UPDATED: Are AT&T's iPhone Problems Due to Network Configuration Errors?
UPDATE: TiPb asked for AT&T's side of this story, and here it is:
"The AT&T wireless network is designed and engineered to deliver the highest possible levels of capacity and performance. Our standing as the nation's fastest 3G network is validated by multiple third-party testing organizations on the basis of millions of drive tests annually.
"We believe that recent online speculation regarding AT&T wireless network configuration settings is without foundation. Allegations in these posts regarding packet loss network settings are incorrect."
ORIGINAL: In a post entitled Has AT&T Wireless data congestion been self-inflicted? the blog Communications explores whether the iPhone-on-AT&T problems we keep hearing about are the result of misconfigured buffers in AT&T's mobile core network leading to congestion collapse.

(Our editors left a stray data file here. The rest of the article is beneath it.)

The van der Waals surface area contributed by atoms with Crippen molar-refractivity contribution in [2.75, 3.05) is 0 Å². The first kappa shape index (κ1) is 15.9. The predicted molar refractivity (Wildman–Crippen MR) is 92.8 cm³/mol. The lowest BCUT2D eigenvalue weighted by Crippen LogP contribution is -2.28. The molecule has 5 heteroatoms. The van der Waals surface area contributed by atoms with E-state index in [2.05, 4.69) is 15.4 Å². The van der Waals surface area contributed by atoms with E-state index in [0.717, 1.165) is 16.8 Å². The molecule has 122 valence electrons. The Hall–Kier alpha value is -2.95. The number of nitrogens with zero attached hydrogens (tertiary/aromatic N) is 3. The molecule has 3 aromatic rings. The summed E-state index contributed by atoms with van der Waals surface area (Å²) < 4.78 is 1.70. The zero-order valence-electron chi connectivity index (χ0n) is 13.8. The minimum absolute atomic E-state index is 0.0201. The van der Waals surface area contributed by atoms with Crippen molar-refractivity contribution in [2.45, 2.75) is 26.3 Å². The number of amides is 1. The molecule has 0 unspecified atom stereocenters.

It appears AT&T Wireless has configured their RNC buffers so there is no packet loss, i.e. with buffers capable of holding more than ten seconds of data. Zero packet loss may sound impressive to a telephone guy, but it causes TCP congestion collapse and thus doesn't work for the mobile Internet!
The article is way over our heads, but give it a read and let us know your take-away. There's obviously something going on that results in iPhone users on AT&T, especially in New York and San Francisco having connection issues, dropped calls, etc. Could this, at least in part, explain it?
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